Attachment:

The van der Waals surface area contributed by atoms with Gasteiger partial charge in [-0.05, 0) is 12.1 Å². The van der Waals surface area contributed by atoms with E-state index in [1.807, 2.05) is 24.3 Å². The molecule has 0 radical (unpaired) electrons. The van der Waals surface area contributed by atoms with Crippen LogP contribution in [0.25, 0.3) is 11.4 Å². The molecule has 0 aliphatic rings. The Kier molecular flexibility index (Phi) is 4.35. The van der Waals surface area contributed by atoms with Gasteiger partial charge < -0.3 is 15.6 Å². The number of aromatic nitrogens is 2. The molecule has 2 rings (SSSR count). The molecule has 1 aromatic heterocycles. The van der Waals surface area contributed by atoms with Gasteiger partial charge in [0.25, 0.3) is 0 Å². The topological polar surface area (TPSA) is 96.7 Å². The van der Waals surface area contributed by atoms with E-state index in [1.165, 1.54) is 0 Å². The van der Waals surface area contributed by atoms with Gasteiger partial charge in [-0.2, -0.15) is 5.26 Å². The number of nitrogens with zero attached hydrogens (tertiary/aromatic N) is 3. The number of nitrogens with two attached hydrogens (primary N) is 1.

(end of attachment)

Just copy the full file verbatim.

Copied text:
The van der Waals surface area contributed by atoms with Gasteiger partial charge in [-0.05, 0) is 12.1 Å². The van der Waals surface area contributed by atoms with E-state index in [1.807, 2.05) is 24.3 Å². The molecule has 0 radical (unpaired) electrons. The van der Waals surface area contributed by atoms with Crippen LogP contribution in [0.25, 0.3) is 11.4 Å². The molecule has 0 aliphatic rings. The Kier molecular flexibility index (Phi) is 4.35. The van der Waals surface area contributed by atoms with Gasteiger partial charge < -0.3 is 15.6 Å². The number of aromatic nitrogens is 2. The molecule has 2 rings (SSSR count). The molecule has 1 aromatic heterocycles. The van der Waals surface area contributed by atoms with Gasteiger partial charge in [0.25, 0.3) is 0 Å². The topological polar surface area (TPSA) is 96.7 Å². The van der Waals surface area contributed by atoms with E-state index in [1.165, 1.54) is 0 Å². The van der Waals surface area contributed by atoms with Gasteiger partial charge in [-0.2, -0.15) is 5.26 Å². The number of nitrogens with zero attached hydrogens (tertiary/aromatic N) is 3. The number of nitrogens with two attached hydrogens (primary N) is 1.